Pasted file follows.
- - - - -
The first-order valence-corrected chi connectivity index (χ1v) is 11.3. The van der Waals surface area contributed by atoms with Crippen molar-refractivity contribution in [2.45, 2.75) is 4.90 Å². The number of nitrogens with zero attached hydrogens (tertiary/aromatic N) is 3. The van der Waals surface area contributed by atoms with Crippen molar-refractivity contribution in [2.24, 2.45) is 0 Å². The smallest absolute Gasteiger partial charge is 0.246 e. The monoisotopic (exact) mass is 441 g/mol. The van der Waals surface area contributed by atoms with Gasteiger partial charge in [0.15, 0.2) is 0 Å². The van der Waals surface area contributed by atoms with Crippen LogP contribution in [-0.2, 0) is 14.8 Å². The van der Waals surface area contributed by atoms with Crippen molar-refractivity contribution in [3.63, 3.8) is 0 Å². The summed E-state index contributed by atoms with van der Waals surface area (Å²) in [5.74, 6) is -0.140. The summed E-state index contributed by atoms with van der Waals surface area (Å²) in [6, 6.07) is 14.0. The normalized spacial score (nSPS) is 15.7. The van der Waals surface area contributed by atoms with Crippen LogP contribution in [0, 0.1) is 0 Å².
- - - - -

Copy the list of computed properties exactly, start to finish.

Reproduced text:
The first-order valence-corrected chi connectivity index (χ1v) is 11.3. The van der Waals surface area contributed by atoms with Crippen molar-refractivity contribution in [2.45, 2.75) is 4.90 Å². The number of nitrogens with zero attached hydrogens (tertiary/aromatic N) is 3. The van der Waals surface area contributed by atoms with Crippen molar-refractivity contribution in [2.24, 2.45) is 0 Å². The smallest absolute Gasteiger partial charge is 0.246 e. The monoisotopic (exact) mass is 441 g/mol. The van der Waals surface area contributed by atoms with Gasteiger partial charge in [0.15, 0.2) is 0 Å². The van der Waals surface area contributed by atoms with Crippen LogP contribution in [-0.2, 0) is 14.8 Å². The van der Waals surface area contributed by atoms with Crippen molar-refractivity contribution in [3.63, 3.8) is 0 Å². The summed E-state index contributed by atoms with van der Waals surface area (Å²) in [5.74, 6) is -0.140. The summed E-state index contributed by atoms with van der Waals surface area (Å²) in [6, 6.07) is 14.0. The normalized spacial score (nSPS) is 15.7. The van der Waals surface area contributed by atoms with Crippen LogP contribution in [0, 0.1) is 0 Å².